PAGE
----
Kunstaankopen, kunstbehoud, monografieën, exposities
Frans & Kapma Foundation

Gallery

There is so much marvellous art in this world. Art that wanders through
thoughts and the stories behind the thoughts. Here is a first impression
of art that fascinates us.

Discover the artists represented in the FRANS & KAPMA COLLECTION.

109. Helen Martina
110. Chris Soer
111. Ada Stel
112. F.A. Mooy
113. Nico van Rijn
114. Jack Jefferys
115. Laetitia de Haas
116. Willem van den Berg
117. Aris Knikker
118. Herman Bieling
119. János Bittenbinder
120. Cornelis Vreedenburgh


'Getting in the crop',
Oil on panel, 30 x 40 cm,
Signed: lower right 'c.vreedenburgh'
Cornelis Vreedenburgh (1880-1946)

To the general public Cornelis Vreedenburgh has always had success as interpreter of the Dutch landscape. H. H. van Calker calls him in 'In the studio of the painter', 1941, 'one of the most versatile landscape painters'. 'In his studio one can find the largest variety of landscapes from different countries and in the most diverse moods (...). He tries to approach nature as faithfully as possible and reproduces his impressions open-minded and with great routine and professional knowledge.'

Cornelis is born in Woerden and is very young when he starts in the painting company of his father, who is also an artist. On his 24th, his painting level is already so high that he acquires the Royal grant for three years. This success brings him into contact with the art traders, including Caramelli and Tessaro, Goupil and Vlas.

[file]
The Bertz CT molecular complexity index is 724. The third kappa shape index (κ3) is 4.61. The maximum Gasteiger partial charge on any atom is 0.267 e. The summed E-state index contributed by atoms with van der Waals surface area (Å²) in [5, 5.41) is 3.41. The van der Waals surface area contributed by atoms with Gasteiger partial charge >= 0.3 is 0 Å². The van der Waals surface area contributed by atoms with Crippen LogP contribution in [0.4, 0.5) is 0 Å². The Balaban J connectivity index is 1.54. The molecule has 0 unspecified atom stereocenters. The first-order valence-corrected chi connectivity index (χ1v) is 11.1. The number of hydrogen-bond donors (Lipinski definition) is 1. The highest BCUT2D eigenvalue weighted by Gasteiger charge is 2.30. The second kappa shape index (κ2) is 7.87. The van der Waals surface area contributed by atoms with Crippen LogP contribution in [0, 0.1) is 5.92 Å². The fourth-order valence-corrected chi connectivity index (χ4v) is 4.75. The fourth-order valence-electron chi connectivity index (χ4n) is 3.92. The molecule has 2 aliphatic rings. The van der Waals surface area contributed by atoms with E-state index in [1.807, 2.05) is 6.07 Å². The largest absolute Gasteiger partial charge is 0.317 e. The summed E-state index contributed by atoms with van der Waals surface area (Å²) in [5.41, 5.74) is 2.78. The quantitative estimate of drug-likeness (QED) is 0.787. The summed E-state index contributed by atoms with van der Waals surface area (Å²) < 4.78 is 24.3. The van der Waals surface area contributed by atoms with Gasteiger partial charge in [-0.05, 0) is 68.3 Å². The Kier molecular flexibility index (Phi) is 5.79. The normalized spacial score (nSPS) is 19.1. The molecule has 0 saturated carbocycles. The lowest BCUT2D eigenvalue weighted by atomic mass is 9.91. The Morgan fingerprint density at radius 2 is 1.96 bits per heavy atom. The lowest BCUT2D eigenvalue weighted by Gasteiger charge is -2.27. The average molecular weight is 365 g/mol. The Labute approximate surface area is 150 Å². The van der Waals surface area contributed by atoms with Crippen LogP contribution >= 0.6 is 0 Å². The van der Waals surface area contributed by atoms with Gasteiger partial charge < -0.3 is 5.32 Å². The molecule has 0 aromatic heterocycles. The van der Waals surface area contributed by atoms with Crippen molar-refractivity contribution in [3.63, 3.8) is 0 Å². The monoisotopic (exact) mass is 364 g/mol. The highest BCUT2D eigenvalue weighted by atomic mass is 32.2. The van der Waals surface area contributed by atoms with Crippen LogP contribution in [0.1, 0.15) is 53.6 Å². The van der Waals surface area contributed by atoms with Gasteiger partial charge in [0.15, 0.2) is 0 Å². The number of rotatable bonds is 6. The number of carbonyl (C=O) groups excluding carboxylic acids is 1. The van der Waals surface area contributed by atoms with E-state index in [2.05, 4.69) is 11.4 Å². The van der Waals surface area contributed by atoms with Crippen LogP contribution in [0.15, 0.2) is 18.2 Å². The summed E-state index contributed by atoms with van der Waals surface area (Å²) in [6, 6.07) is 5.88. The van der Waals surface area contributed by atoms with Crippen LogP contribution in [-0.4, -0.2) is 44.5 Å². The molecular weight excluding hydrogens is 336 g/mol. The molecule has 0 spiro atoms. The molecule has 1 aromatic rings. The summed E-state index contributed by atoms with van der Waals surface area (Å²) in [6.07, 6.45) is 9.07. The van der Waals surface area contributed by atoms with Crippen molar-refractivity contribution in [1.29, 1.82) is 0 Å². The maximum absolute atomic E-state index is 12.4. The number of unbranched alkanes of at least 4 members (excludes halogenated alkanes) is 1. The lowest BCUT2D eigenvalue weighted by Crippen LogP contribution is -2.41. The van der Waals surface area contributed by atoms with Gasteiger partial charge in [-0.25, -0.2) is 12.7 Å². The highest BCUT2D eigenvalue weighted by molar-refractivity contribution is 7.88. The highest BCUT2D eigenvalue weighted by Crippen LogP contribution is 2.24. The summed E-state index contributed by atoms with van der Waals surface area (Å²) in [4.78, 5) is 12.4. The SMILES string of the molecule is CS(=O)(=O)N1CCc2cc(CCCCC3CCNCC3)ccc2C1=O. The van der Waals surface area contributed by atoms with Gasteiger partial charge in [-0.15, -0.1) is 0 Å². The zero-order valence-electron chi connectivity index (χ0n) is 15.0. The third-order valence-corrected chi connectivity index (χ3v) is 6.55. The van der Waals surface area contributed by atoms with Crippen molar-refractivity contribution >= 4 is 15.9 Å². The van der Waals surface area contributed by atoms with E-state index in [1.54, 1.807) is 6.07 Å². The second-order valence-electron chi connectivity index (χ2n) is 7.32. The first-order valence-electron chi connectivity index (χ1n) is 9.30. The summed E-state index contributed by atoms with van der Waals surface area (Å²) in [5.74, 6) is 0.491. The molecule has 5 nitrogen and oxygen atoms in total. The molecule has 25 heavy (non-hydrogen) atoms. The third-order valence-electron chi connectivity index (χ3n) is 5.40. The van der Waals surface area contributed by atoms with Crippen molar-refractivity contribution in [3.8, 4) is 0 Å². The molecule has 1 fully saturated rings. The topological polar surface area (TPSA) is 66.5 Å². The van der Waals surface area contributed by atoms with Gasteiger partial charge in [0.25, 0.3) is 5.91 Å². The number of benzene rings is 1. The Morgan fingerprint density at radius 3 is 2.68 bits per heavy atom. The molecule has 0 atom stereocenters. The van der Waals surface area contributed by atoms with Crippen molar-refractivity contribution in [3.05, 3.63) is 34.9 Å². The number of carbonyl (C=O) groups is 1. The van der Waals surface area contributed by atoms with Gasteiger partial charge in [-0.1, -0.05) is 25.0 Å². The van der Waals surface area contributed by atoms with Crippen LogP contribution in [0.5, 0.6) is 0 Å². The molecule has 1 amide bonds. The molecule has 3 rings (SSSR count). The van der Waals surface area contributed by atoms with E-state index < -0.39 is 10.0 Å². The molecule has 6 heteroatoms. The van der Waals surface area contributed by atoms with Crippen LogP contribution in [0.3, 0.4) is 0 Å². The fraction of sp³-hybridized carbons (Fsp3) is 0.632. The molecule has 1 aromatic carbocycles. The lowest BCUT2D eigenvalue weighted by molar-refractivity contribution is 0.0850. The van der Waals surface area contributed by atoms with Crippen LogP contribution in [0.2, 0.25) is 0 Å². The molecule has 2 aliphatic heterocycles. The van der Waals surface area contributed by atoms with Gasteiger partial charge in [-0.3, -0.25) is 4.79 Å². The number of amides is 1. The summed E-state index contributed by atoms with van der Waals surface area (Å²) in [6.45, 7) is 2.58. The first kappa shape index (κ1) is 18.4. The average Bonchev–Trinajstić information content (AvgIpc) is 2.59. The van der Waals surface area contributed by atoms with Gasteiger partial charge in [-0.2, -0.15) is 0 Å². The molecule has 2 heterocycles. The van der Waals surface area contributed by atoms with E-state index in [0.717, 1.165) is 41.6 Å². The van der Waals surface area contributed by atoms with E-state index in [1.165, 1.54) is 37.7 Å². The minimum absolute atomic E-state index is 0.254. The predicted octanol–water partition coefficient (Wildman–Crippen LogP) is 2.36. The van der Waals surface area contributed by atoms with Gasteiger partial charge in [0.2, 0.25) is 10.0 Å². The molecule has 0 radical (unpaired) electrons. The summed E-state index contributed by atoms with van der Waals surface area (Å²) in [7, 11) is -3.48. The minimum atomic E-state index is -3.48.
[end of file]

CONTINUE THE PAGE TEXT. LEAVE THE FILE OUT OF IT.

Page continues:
Vreedenburgh lives and works in Woerden, the Kaag, along the Zuiderzee coast, in Loosdrecht and Naarden. After his marriage to Marie Schotel, a paintress from the famous family of artists, he stays for some time in St Tropez, and from 1917/18 he moves to Laren (NH).

In the monograph 'Cornelis Vreedenburgh (1880-1946), painter of city, land and water', 2000, it is said that Queen Wilhelmina on July 30, 1920, incognito visits the villages of Laren and Blaricum and that Vreedenburgh leads her around along the most scenic spots. They also go to his studio. That visit is, as evidenced by a letter dated July 23, 1918 addressed to Vreedenburgh, long prepared. Apparently Wilhelmina knew the artist personally, probably via Albert Roelofs, her teacher, who was friends with Vreedenburgh. In 1907 Queen Emma bought incidentally already one of his paintings.

Vreedenburgh has traveled a lot, even in Palestine. He has been awarded many times, inter alia with the Willink van Collen price and with a silver medal in San Francisco. On his 60th he becomes seriously ill and dies six years later.